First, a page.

The first part of the credit card offer you should read is known as a Schumer box. This is a table with easily read and understood information about rates, fees and penalties. This box includes annual fee, annual percentage rate (APR) for purchases, APR for other purposes, such as balance transfer and cash advances, grace period for purchases, finance calculation method, and transaction fees. All credit cards must provide a Schumer box, all following the same format.
There are several other things you should watch for in fine print. One of the most onerous is that if you are reported as delinquent on any other account, with any creditor, this creditor can raise your APR, in what as known as "universal default."
You should also note whether "disputes on the account are subject to binding arbitration," which would mean that you have no legal recourse against the card issuer, who selects and pays the arbitrator.
Other onerous clauses include lumping balance transfer fees in with purchases, and charging interest on them as if they were purchases, and splitting APR between purchases and cash advancesand applying your payments only to the transactions with lower interest rates, thus charging you more over time.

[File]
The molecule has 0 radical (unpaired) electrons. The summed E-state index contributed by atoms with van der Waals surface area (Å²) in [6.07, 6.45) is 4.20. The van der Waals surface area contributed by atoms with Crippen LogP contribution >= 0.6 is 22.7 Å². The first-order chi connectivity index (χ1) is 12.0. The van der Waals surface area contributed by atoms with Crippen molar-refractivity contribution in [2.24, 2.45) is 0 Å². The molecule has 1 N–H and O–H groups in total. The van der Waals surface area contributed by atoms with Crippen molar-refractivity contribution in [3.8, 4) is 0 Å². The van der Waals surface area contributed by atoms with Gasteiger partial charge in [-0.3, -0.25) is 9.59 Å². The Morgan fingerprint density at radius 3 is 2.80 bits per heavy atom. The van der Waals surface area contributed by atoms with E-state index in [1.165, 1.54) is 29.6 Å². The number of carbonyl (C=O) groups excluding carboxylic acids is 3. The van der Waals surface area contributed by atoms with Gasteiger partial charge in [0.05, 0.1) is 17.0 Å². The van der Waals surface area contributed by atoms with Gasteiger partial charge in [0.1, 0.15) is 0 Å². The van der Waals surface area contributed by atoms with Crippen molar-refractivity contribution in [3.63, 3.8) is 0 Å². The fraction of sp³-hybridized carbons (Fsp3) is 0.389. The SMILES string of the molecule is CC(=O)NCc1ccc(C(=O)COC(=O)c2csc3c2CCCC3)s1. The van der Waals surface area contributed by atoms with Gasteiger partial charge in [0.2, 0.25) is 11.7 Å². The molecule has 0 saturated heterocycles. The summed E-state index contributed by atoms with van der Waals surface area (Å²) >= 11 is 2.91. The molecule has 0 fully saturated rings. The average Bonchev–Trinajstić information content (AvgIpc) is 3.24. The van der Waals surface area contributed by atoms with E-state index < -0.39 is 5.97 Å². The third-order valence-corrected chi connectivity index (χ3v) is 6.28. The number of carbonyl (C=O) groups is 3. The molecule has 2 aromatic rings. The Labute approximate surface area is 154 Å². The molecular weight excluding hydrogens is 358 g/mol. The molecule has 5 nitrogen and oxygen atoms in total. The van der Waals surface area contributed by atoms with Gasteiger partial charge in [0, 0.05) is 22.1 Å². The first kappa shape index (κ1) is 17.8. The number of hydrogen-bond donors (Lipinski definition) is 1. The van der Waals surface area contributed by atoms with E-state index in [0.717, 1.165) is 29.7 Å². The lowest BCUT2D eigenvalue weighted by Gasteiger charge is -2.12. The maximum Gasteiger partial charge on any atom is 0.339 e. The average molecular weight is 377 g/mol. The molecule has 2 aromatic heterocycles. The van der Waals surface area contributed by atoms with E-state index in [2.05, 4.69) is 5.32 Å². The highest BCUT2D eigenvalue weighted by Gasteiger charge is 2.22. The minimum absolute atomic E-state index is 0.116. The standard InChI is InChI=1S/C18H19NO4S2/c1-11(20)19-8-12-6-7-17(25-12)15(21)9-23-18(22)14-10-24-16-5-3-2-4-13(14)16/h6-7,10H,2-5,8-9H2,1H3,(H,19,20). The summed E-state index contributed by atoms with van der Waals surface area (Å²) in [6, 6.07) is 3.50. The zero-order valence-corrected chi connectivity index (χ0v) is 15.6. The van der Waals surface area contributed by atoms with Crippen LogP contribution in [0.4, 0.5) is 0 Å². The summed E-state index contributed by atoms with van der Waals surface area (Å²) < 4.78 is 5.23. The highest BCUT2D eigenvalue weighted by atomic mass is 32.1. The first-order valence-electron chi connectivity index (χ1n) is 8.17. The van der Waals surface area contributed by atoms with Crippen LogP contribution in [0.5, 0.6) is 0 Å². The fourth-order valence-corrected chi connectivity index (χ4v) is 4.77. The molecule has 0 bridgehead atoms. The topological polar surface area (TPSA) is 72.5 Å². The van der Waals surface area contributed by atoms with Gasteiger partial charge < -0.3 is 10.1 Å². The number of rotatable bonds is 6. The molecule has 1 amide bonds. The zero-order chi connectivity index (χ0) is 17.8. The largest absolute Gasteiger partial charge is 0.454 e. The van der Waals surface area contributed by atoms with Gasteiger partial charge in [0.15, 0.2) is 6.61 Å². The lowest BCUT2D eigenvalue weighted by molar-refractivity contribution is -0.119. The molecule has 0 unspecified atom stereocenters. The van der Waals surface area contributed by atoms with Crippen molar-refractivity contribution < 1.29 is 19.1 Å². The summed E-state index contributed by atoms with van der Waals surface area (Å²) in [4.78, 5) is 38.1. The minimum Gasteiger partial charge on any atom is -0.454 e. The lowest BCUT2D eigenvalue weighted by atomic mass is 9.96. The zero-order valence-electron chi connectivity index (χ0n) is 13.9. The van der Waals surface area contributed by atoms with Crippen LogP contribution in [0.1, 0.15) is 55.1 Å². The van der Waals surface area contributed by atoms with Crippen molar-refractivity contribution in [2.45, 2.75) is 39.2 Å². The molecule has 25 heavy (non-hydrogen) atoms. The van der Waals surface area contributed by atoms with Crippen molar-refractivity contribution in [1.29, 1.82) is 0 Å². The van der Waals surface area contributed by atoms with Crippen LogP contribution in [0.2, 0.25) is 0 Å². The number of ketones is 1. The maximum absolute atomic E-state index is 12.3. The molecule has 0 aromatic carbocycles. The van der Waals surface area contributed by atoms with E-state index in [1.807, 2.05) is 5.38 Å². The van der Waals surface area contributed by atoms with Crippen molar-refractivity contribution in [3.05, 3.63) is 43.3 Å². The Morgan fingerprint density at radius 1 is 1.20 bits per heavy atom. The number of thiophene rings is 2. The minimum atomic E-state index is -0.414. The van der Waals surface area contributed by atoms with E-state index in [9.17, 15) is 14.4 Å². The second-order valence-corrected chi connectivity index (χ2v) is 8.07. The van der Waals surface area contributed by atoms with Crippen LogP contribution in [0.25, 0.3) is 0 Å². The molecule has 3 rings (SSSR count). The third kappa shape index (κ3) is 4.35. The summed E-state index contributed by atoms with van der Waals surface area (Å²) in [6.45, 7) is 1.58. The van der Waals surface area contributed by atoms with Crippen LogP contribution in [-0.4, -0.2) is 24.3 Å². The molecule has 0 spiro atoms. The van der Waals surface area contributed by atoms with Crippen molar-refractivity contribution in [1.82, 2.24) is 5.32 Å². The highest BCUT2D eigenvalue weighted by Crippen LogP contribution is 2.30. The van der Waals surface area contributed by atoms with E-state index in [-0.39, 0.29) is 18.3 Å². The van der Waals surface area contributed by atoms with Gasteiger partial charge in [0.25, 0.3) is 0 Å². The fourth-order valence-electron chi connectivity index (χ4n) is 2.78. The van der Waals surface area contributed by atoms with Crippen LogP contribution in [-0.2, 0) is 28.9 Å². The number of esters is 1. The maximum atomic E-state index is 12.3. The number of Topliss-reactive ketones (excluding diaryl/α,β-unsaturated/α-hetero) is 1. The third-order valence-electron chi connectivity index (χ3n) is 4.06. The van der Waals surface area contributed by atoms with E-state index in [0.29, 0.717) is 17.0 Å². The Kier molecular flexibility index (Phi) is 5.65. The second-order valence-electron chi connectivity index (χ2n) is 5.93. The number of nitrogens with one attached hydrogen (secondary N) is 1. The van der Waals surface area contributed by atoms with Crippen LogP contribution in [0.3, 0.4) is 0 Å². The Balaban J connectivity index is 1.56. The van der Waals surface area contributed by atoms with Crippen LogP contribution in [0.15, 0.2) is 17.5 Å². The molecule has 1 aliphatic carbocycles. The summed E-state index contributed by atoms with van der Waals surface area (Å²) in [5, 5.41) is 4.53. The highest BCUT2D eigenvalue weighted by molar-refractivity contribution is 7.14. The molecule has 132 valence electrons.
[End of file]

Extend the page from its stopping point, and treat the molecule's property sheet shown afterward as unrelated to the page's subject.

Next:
You should also beware "fixed rate" credit cards on which the APR rises automatically on your entire balance if you go over the limit.
Double-billing cycles, or two-billing cycles, are another common way card issuers overcharge cardholders; this practice means that the interest is calculated on the balance over the two prior months, instead of your average daily balance over the previous one month.
Understanding the fine print, and the fees, on your credit card can save you not only a lot of grief, but a considerable amount of money, as well.
Card issuers use the fine print of their card agreements very well, in their own interest. They spell out conditions that most people would not agree to if they were aware of them; the issuers count on people not reading these agreements. The fact is, however, if you agree to them by accepting and using the card, you are bound by the agreements, whether you read them or not.
The most important thing to understand, of course, is that card issuers are in business to make a profit, and it is the cardholder's responsibility to thoroughly investigate all offers.
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Article Added on Sunday, May 10, 2009
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